Article: Differential effects of ethanol on c-jun N-terminal kinase, 14-3-3 proteins, and Bax in postnatal day 4 and postnatal day 7 rat cerebellum.[show abstract] [hide abstract]
ABSTRACT: These studies investigated ethanol effects on upstream cellular elements and interactions which contribute to Bax-related apoptosis in neonatal rat cerebellum at ages of peak ethanol sensitivity (postnatal day 4 [P4]), compared to later ages of relative resistance (P7). Analyses were made of basal levels of the pro-apoptotic c-jun N-terminal kinase (JNK), Bax, and the 14-3-3 anchoring proteins, as well as the responsiveness of these substances to ethanol at P4 versus P7. Dimerization of Bax with 14-3-3 was also investigated at the two ages following ethanol treatment, a process which sequesters Bax in the cytosol, thus inhibiting its mitochondrial translocation and disruption of the mitochondrial membrane potential. Cultured cerebellar granule cells were used to examine the protective potential of JNK inhibition on ethanol-mediated cell death. Basal levels of JNK were significantly higher at P4 than P7, but no differences in the other proteins were found. Activated JNK, and cytosolic and mitochondrially-translocated Bax were increased in P4 but not P7 animals following ethanol exposure, while protective 14-3-3 proteins were increased only at P7. Ethanol treatment resulted in decreases in Bax:14-3-3 heterodimers at P4, but not at P7. Inhibition of JNK activity in vitro provided partial protection against ethanol neurotoxicity. Thus, differential temporal vulnerability to ethanol in this CNS region correlates with differences in both levels of apoptosis-related substances (e.g., JNK), and differential cellular responsiveness, favoring apoptosis at the most sensitive age and survival at the resistant age. The upstream elements contributing to this vulnerability can be targets for future therapeutic strategies.Brain research 11/2011; 1432:15-27. · 2.46 Impact Factor
Article: Activity-dependent neurotrophic factor-derived peptide prevents alcohol-induced apoptosis, in part, through Bcl2 and c-Jun N-terminal kinase signaling pathways in fetal brain of C57BL/6 mouse.[show abstract] [hide abstract]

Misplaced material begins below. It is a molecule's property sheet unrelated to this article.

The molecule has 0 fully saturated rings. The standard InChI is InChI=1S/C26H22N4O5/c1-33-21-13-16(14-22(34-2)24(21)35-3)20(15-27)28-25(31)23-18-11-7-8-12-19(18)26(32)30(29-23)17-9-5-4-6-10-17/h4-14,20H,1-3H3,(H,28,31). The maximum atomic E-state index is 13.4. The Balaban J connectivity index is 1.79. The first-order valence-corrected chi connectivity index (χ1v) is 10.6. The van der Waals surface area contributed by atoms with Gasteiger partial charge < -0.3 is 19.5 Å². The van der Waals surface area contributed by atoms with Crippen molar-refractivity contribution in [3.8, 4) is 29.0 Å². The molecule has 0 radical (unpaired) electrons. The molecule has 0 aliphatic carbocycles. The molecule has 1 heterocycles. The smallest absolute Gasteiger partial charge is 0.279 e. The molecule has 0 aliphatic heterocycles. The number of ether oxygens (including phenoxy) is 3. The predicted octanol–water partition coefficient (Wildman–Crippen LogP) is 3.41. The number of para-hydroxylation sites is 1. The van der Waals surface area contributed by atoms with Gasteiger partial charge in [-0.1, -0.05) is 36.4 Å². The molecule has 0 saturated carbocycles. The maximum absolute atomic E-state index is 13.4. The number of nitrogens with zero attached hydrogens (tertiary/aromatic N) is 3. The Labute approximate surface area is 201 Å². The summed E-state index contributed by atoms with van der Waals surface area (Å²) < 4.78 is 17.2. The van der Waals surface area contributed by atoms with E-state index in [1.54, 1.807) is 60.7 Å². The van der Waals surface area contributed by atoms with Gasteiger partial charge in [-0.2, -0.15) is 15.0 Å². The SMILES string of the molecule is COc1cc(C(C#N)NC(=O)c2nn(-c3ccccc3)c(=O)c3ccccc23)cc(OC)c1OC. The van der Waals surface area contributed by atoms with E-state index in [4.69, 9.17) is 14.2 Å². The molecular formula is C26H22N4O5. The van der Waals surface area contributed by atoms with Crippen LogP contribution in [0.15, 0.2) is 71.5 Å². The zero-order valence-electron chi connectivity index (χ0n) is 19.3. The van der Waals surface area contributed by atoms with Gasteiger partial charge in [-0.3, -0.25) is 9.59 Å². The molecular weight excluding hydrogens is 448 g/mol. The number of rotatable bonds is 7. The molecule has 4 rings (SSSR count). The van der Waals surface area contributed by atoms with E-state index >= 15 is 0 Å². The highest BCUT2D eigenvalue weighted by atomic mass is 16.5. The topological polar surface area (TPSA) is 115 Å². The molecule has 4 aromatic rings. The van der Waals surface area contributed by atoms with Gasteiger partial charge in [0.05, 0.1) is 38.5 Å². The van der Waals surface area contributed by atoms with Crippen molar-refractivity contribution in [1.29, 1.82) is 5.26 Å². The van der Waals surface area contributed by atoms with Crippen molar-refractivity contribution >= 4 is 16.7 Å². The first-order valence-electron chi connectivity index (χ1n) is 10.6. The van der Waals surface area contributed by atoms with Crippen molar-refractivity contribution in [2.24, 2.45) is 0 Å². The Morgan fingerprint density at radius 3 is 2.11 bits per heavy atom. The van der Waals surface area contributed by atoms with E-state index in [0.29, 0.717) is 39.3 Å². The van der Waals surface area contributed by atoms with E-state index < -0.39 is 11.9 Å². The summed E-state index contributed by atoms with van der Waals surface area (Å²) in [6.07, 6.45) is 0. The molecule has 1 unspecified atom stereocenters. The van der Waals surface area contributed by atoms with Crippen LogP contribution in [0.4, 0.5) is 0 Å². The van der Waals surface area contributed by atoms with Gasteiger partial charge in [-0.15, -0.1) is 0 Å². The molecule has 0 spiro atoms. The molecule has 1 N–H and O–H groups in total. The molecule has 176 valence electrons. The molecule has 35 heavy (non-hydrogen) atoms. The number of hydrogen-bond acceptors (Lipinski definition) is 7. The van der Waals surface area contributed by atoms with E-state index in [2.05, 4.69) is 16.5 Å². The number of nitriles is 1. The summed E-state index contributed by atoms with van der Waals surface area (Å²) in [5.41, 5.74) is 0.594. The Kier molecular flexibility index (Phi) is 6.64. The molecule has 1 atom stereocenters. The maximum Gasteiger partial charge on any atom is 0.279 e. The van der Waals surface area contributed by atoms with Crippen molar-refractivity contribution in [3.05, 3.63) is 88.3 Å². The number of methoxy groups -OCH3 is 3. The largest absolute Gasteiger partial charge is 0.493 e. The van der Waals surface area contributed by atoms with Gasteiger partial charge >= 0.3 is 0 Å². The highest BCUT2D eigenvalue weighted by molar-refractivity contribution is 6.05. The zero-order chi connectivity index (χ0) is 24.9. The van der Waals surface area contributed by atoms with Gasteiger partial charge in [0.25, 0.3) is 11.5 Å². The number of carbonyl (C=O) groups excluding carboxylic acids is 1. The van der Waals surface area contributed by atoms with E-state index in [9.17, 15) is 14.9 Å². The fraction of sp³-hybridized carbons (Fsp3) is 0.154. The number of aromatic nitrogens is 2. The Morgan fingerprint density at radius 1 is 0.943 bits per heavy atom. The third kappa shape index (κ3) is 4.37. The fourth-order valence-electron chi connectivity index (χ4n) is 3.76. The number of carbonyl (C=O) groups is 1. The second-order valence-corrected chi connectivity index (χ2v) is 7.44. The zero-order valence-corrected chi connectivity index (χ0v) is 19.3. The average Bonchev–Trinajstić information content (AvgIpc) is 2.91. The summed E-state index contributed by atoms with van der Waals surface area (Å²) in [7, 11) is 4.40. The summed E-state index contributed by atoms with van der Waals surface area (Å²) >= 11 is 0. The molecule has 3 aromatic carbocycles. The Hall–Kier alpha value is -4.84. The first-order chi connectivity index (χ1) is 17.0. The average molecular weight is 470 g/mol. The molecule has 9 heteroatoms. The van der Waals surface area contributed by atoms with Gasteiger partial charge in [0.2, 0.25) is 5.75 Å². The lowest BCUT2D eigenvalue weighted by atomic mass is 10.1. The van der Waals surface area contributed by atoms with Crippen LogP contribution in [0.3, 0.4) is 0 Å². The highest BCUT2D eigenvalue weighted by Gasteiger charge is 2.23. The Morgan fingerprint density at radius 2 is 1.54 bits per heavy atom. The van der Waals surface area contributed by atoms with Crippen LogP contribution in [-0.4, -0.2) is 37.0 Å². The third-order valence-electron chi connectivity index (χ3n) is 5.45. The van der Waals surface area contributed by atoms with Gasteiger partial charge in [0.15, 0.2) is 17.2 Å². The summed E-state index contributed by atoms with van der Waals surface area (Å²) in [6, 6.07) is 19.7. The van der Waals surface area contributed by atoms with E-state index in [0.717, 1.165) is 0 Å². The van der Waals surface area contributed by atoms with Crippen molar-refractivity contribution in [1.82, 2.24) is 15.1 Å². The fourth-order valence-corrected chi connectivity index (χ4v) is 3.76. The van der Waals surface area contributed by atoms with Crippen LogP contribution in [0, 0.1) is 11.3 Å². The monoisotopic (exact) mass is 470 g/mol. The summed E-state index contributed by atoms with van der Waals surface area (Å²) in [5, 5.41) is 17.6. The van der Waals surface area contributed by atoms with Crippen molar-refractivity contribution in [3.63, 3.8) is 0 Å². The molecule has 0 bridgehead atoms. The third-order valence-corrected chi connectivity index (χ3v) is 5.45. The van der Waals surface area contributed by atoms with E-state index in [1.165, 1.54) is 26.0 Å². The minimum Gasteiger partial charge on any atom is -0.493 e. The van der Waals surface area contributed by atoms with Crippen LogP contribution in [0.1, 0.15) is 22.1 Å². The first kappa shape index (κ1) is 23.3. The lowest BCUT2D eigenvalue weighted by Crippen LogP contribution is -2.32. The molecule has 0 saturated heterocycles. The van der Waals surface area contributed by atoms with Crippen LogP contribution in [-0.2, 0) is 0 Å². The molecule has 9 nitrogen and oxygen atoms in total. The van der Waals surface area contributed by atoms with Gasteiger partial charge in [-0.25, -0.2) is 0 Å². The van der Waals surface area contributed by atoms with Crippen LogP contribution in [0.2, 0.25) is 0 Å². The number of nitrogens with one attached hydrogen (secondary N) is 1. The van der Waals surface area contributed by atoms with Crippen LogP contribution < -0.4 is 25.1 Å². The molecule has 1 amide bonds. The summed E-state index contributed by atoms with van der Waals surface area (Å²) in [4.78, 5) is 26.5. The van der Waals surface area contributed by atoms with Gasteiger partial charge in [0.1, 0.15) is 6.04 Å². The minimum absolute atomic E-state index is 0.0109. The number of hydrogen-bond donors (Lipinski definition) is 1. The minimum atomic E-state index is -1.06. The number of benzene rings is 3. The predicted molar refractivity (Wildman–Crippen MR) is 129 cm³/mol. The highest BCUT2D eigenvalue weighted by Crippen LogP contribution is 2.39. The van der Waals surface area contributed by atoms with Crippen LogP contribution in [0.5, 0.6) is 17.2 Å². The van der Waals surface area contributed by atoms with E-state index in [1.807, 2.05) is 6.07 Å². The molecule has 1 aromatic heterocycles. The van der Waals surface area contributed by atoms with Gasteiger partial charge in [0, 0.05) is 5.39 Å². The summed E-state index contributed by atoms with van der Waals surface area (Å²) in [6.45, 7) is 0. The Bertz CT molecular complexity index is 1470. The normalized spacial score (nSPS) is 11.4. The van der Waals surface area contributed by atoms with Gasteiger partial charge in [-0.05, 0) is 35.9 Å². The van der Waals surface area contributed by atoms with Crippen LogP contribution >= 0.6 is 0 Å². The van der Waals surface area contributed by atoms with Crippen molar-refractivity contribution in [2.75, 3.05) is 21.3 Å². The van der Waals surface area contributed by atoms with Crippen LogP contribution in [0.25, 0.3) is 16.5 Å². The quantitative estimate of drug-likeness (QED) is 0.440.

ABSTRACT: Fetal alcohol exposure is known to induce alteration in fetal brain development. In this study, we focused on neuroprotection against the effects of alcohol exposure using ADNF-9, a peptide derived from activity-dependent neurotrophic factor. We used a mouse model of fetal alcohol exposure to identify the intracellular mechanisms underlying the neuroprotective effects of ADNF-9. On embryonic day 7 (E7), weight-matched pregnant females were assigned to the following groups: (1) ethanol liquid diet (ALC) of 25% (4.49%, v/v) ethanol-derived calories; (2) pair-fed control (PF); (3) ALC combined with administration (i.p.) of ADNF-9 (ALC/ADNF-9); and (4) pair-fed combined with administration (i.p.) of ADNF-9 (PF/ADNF-9). On E13, fetal brains were collected, weighed, and apoptosis was determined using TdT-mediated dUTP nick-end labeling (TUNEL) assay. Bcl2 protein and phospho-c-Jun N-terminal kinase (JNK) levels were determined using Western blot and enzyme immunometric assay, respectively. ADNF-9 administration significantly prevented alcohol-induced reductions in fetal brain weight. In addition, ADNF-9 prevented an alcohol-induced increase in cell death in the primordium of the cerebral cortex and ganglionic eminence. Western blot analysis of the mitochondrial protein fractions revealed that ADNF-9 administration prevented an alcohol-induced reduction in the Bcl2 level. Moreover, an analysis of the proteins in the upstream signaling pathway revealed that ADNF-9 downregulated the phosphorylation of JNK. These data indicate that the mitochondrial Bcl2 pathway and JNK upstream signaling pathway are the intracellular targets of ADNF-9. The neuroprotective mechanism of action of ADNF-9 provides a direction for potential therapeutics against alcohol-induced neural damage involving mitochondrial dysfunction.Neuroscience 12/2011; 202:465-73. · 3.38 Impact Factor